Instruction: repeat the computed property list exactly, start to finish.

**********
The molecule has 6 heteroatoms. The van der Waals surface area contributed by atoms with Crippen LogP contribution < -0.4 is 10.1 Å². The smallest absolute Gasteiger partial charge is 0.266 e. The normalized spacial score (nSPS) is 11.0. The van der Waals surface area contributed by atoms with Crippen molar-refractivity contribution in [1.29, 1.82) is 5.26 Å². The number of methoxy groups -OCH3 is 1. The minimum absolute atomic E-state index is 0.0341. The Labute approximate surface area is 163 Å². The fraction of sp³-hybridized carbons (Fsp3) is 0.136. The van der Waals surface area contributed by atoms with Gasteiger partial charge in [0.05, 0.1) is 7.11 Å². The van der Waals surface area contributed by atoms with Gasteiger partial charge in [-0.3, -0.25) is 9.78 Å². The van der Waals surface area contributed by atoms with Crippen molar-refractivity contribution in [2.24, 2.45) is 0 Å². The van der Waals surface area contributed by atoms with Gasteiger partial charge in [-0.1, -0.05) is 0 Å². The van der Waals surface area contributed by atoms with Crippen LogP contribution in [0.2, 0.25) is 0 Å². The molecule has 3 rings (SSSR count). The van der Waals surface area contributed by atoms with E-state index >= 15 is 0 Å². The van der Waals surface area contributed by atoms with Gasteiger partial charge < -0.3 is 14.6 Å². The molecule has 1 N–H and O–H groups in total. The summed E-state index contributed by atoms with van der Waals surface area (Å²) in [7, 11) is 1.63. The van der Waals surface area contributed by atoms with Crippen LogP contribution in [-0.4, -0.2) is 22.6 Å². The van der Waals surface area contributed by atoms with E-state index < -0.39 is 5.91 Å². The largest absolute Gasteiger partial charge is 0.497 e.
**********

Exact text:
The molecule has 6 heteroatoms. The van der Waals surface area contributed by atoms with Crippen LogP contribution < -0.4 is 10.1 Å². The smallest absolute Gasteiger partial charge is 0.266 e. The normalized spacial score (nSPS) is 11.0. The van der Waals surface area contributed by atoms with Crippen molar-refractivity contribution in [1.29, 1.82) is 5.26 Å². The number of methoxy groups -OCH3 is 1. The minimum absolute atomic E-state index is 0.0341. The Labute approximate surface area is 163 Å². The fraction of sp³-hybridized carbons (Fsp3) is 0.136. The van der Waals surface area contributed by atoms with Gasteiger partial charge in [0.05, 0.1) is 7.11 Å². The van der Waals surface area contributed by atoms with Gasteiger partial charge in [-0.3, -0.25) is 9.78 Å². The van der Waals surface area contributed by atoms with Crippen molar-refractivity contribution in [2.24, 2.45) is 0 Å². The van der Waals surface area contributed by atoms with Gasteiger partial charge in [-0.1, -0.05) is 0 Å². The van der Waals surface area contributed by atoms with Crippen LogP contribution in [0.2, 0.25) is 0 Å². The molecule has 3 rings (SSSR count). The van der Waals surface area contributed by atoms with E-state index >= 15 is 0 Å². The van der Waals surface area contributed by atoms with Gasteiger partial charge < -0.3 is 14.6 Å². The molecule has 1 N–H and O–H groups in total. The summed E-state index contributed by atoms with van der Waals surface area (Å²) in [7, 11) is 1.63. The van der Waals surface area contributed by atoms with Crippen LogP contribution in [-0.4, -0.2) is 22.6 Å². The van der Waals surface area contributed by atoms with E-state index < -0.39 is 5.91 Å². The largest absolute Gasteiger partial charge is 0.497 e.